With the death of the political left in the United States, the death of democracy became inevitable. Democracy, after all, is not just a liberal idea, but a radically liberal one; it cannot endure absent a viable political left.
Twenty-five centuries ago, governments were by dynastic monarchies, shamanistic religious dictatorships or warlords. The Athenians came up with the radical liberal notion of government of, by and for its citizens. Even this revolutionary improvement on previous systems was not without flaw. When Rome succeeded Greece as the dominant power in the civilized world, it replaced direct democracy with another radical liberal concept: representative democracy.
Guided by the Enlightenment philosophers they so admired, the founders of the American democracy sought to establish a republic in which the spectrum of political thought could endure not just as a system of checks and balances upon themselves, but also one which inherently militated against the excesses of power that could plunge it into anarchy, oligarchy, monarchy or military dictatorship. It was a system that borrowed much from Rousseau's Social Contract, which itself can only function under a rule of law.
The two-party system that evolved within the republic of the founding fathers mandated a left, a right and a center of fluctuating but roughly equal strength. The balance of power would always lie with the center, but balance could exist only if both left and right remained viable.
But the Democratic party deserted its base on the left and the base failed to reassemble around a new political organization. (The fatal weakness of a two-party democracy.) Today, the dwindling handful of liberal Democrats holding public office are not merely powerless within their party; they are treated with contempt by their party and its man in the White House.
The man in the White house wears a different party label than his predecessor, but his presidency is merely a continuation of most of the worst of the far right policies of the Bush II administration.
When the Republican House of Representatives has finished with Dr. Kidglove and the Timidocrats of the Senate two years hence, perhaps even the American electorate will realize that the democratic republic of the Founding Fathers is no more, its Constitution reduced to the status of, say, the Oath of the Tennis Court.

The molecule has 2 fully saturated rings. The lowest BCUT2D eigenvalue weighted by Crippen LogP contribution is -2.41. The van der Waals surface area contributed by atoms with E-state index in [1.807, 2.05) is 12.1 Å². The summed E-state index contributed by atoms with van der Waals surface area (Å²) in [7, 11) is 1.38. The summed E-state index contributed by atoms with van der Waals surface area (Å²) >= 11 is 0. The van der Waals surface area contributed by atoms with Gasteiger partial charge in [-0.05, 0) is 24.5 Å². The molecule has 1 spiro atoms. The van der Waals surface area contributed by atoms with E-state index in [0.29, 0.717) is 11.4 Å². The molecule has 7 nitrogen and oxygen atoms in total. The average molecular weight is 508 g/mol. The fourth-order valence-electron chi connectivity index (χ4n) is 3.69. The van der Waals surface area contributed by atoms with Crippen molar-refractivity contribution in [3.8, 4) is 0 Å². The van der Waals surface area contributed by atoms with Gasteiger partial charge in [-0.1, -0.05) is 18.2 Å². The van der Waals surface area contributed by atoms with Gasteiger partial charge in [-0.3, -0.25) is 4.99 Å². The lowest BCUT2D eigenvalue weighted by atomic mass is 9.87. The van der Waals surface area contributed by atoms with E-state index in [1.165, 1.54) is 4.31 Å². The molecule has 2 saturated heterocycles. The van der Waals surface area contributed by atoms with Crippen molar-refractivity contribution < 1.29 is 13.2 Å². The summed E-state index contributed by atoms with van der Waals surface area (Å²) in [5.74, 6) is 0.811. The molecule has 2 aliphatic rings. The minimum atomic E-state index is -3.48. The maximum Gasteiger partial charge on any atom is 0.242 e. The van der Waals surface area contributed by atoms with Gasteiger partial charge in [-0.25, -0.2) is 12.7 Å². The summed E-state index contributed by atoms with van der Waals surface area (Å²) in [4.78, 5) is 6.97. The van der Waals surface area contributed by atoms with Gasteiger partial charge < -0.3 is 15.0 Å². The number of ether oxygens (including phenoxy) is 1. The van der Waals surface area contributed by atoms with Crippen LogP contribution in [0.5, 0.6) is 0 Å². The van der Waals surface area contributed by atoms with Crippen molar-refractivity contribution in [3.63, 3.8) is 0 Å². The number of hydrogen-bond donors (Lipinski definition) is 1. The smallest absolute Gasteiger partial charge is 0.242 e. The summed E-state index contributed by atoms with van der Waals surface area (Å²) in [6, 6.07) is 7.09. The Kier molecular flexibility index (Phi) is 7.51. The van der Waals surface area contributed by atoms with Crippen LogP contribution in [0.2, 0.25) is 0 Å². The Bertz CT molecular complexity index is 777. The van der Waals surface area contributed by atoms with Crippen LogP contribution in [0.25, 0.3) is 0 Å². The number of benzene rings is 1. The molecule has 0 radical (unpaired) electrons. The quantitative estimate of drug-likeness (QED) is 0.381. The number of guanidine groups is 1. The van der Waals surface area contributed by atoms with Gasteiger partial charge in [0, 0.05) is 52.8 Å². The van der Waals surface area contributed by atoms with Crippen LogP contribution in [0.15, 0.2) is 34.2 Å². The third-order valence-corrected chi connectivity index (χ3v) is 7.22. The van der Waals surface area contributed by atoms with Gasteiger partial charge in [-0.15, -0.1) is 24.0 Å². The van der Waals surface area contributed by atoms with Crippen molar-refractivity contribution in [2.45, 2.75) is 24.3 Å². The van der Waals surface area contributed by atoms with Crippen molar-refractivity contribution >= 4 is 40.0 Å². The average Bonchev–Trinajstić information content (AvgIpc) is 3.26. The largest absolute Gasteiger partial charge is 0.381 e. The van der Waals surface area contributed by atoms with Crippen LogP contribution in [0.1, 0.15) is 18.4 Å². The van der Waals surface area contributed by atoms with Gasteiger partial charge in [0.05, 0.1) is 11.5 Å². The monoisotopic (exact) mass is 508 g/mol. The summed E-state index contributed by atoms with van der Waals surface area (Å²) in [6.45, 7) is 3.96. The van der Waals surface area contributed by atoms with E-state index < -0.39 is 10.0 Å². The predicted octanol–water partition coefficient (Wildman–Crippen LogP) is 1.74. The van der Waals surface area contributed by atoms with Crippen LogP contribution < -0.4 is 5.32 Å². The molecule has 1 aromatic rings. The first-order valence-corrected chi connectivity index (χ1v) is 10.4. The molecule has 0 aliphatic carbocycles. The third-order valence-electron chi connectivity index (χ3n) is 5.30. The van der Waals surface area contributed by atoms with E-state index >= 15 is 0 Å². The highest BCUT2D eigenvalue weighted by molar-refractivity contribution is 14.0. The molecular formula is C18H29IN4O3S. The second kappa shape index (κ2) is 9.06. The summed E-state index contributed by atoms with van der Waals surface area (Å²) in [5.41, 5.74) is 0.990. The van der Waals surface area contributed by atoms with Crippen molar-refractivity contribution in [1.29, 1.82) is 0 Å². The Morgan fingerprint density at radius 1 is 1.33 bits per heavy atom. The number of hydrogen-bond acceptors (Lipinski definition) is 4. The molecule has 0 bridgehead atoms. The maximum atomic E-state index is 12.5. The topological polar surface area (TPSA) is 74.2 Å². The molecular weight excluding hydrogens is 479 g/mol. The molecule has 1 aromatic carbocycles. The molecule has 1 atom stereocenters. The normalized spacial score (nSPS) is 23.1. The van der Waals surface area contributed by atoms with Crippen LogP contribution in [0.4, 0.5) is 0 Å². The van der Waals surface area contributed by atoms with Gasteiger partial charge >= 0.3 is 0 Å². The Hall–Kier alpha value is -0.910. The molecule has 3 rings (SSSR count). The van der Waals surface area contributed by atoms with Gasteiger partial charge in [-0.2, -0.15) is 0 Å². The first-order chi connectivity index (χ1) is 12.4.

The democratic rule of law began with the Athenian shift from law as something "imposed" --thesmoi -- to something rooted in the people's social traditions and ideals -- nomoi . It came to us through the Enlightenment via the Magna Carta and our mother country's system of common law. Talk about radical liberal documents! The Magna Carta, as Winston Churchill put it, gave us "a law which is above the King and which even he must not break."
In the United States, the framers passed on to us the idea of a "Supreme Law of the Land," which was above everyone -- President, Chief Justice, member of Congress. It brought us, directly from the Magna Carta, the supreme laws of habeas corpus, posse comitatus and, enshrined in the Fifth Amendment, due process.
But the Democrats of Congress, most of whom had long since abandoned the liberal principles of government in which our republic was born, ceded to George W. Bush powers that even the King of England doesn't have: superiority over the law itself. Now the president could order warrantless surveillance of citizens; detention without charge or trial (due process), and criminal torture of detainees. He could boast about it in print without fear of being brought to justice. His successor could take his imperial presidency to new extremes and arrogate to himself the right to order the extrajudicial assassination of American citizens.
Dr. Kidglove has, in the name of "compromise," extended many other violations of the Social Contract in both domestic and foreign affairs. He will permit continuation of tax policies that favor the very rich over the other 98 per cent of the citizenry. He will allow further corruption of an already bad "health care reform" law. He will preside over the devastation of Social Security, further empowerment of huge corporations and the elimination of only those "earmarks" that help people rather than business, supposedly to reduce the government's fiscal deficit. He will continue to fight the illegal wars that caused the deficit and will ask for more and more funds to fight them and more and more American toops to bleed and die in them.
He will do all of these things, and more, because there is no political left in the United States to contest him.
There is no democracy here.